The WSJ weekend essay has a discussion of sleep (or the lack thereof) in our society.
Nearly a third of working adults in America—roughly 41 million people—get less than six hours of sleep a night, according to a recent CDC report.
The consequences of this change in lifestyle are far more dire than a simple loss of connection to the natural world. Researchers are increasingly finding that lack of sleep is terrible for our health. Sleeplessness has been linked to increased rates of heart disease, obesity, stroke and even certain cancers. The exact reasons for these effects are still largely unknown, but give support to the theory that sleep is the time when our bodies naturally repair themselves on a cellular level.
Recently, researchers have also found how important these overlooked hours are to our mental performance. Sleep, or the lack of it, is now thought to be a complex process that underpins everything from our ability to learn a new skill to how likely we are to find a novel solution to a problem. It is also considered a vital part of happiness and one of the best forms of preventative medicine.
And potential cures:
Nonetheless, there are steps we can take to adapt the way we approach sleep to be more effective for modern life. In a new branch of sleep medicine, scientists have identified how to get a good night’s sleep naturally. Most of the suggestions come down to changing your behavior. One thing you can do is go to bed at the same time every night. Also, studies have shown that people should avoid the bluish light from computer screens, TVs and smartphones—which our brains interpret as sunlight—for at least an hour before bed. And, by doing yoga or other relaxation techniques that put the mind at ease, subjects in studies have dramatically improved both their sleep quality and quantity.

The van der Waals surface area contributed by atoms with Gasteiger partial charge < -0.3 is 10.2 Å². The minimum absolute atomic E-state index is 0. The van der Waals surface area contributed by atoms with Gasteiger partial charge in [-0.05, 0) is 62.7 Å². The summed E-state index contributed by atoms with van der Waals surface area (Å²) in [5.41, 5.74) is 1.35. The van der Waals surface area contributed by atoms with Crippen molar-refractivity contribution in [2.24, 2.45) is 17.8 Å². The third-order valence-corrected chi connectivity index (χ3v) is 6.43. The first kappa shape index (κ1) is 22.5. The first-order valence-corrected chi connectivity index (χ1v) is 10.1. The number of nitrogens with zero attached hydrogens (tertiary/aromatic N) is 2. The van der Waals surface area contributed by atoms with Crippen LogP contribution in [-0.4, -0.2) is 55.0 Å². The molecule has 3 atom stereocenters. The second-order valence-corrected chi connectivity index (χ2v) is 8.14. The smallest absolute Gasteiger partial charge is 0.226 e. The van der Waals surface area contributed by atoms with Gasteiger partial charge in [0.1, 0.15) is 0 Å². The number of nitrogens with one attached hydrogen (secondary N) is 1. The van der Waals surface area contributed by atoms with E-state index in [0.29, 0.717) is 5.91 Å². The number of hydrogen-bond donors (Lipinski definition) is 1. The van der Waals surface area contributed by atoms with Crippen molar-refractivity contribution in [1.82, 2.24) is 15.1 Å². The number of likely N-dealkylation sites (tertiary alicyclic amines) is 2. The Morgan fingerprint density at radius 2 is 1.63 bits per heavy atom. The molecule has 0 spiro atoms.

This all comes down to a personal cost-benefit analysis. Is staying up a bit longer worth the hit to productivity the next day? What’s our personal discount rate between a few more tired minutes now and tired hours tomorrow?
There are also behavioral and social norming effects. Companies tend to look down on napping employees and most won’t let people take a siesta after lunch, even if it means those hours are wasted. Thankfully, some people have begun to look at the sleep decision in economic terms:
Such tracking and behavioral adjustment isn’t that far removed from the work that fatigue-management consultants do. Their work often consists of combing accident reports and comparing them with work schedules to find out how long employees on duty had been awake. By charting the outcomes, fatigue-management consultants are often able to prove that a greater respect for sleep can lead to better results at the office, whether that office is a multinational corporation or a local fire department.
Finally, there’s this terrifying bit on the effect of prescription sleep “aids”:
People seem to overestimate the effectiveness of sleeping pills, partly because of the placebo effect, and partly because some of these pills cause short-term memory loss that leaves people believing they got better sleep than they actually did—they just don’t remember all their tossing and turning.